Kawasaki reveals electric, hybrid and hydrogen future


A little over a year ago Kawasaki announced plans to electrify its entire range by 2035 and launch 10 electric models by 2025 – and now it can tick off at least three of them having unveiled two all-electric and one hybrid machine at EICMA in Milan.

Having previewed its first electric production bike as a prototype at Intermot a few weeks ago, the EICMA launch expanded the planned range while still keeping the details of the bikes under wraps.



The first two machines to reach dealers will be the as-yet-unnamed all-electric machines that Kawasaki simply refers to as the ‘electric Z family machine’ and ‘electric Ninja’. Both are based on the same underpinnings, with electric motors making 15hp to fit into the learner-legal class, and currently borrow their bodywork directly from the Z400 and Ninja 400. Documents revealed in America earlier this year listed both bikes as 2023 production models under the code names ‘NX011AP’ for the Ninja and ‘NR011AP’ for the Z. The ‘011’ part – sitting in the name where you’d normally find a bike’s engine capacity – refers to their 11kW power rating (15hp).

Electric bikes offer a particular advantage in the learner class, as not only are they easy to ride (unlike Kawasaki’s earlier electric prototype, the production models have a single-speed reduction transmission, so they’re simply twist-and-go) but their power limit is based on ‘continuous’ output, while a petrol bike is rated by its peak power. That means a 15hp, learner-legal electric bike can actually peak at more than that for short periods.



The batteries are packed in a container where you’d normally expect to find the fuel tank and engine, slotting under the dummy tank cover and between the trellis-style frame rails. Behind them sits the electric motor, driving through a reduction ratio to the front sprocket and via a chain to the rear wheel. The steel frame and box-section swingarm, along with the basic forks and brakes, show that the Z and Ninja electric bikes will be at the affordable end of the market, as befits their L-plate power outputs.

Both machines will be on sale in 2023, so it shouldn’t be long before Kawasaki reveals more technical details and prices.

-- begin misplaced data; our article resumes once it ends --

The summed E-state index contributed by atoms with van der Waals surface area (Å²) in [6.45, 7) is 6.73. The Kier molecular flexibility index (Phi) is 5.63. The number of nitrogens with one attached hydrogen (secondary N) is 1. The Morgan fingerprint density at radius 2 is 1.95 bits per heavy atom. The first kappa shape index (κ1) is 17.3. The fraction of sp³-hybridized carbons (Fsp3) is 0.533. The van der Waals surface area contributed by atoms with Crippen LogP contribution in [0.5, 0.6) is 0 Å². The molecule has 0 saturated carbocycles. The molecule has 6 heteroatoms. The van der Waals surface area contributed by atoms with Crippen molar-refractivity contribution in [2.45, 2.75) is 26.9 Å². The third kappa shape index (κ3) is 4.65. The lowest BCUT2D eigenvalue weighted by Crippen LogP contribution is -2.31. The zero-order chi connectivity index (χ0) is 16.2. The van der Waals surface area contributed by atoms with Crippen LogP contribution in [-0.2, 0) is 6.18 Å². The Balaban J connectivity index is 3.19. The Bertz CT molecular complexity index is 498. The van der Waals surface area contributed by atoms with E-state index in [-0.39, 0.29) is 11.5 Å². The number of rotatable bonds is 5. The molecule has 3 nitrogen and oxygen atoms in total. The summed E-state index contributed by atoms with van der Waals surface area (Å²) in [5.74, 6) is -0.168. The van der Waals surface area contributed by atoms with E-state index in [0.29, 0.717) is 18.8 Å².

They’ll be followed in 2024 by Kawasaki’s much-hyped hybrid bike. Shown as a near-production prototype at EICMA, this machine features a parallel twin engine – believed to be from the Ninja 400, although Kawasaki hasn’t confirmed this – with a small electric motor. Both drive through an automated manual transmission, with gears shifted from a switch on the bars, and the two powertrains can work independently or together. In other words, it can run as an electric bike, relying on a relatively small battery under the seat, or as a petrol machine, or using both together to maximise performance. As we showed back in 2020, the hybrid has a ‘boost’ button on the right hand bar, by the throttle, to engage maximum power from both drive units.



Finally, Kawasaki has given a glimpse further into the future with its hydrogen-powered, supercharged prototype engine – based on the Ninja H2’s design – and illustrations of the bike that might eventually carry it.

Hydrogen-based combustion engines have minimal emissions; the main output is water vapour, although there are elements of nitrogen oxides. Because the hydrogen – stored in cannisters in the panniers – expands when released, it has to be injected directly into the cylinders after the valves have closed, and supercharging helps add more oxygen to the mix to maximize performance.

There’s no mooted production date for this machine yet, and given the lack of a widespread hydrogen supply network it’s clearly going to be a long time before such a machine is a viable form of transport.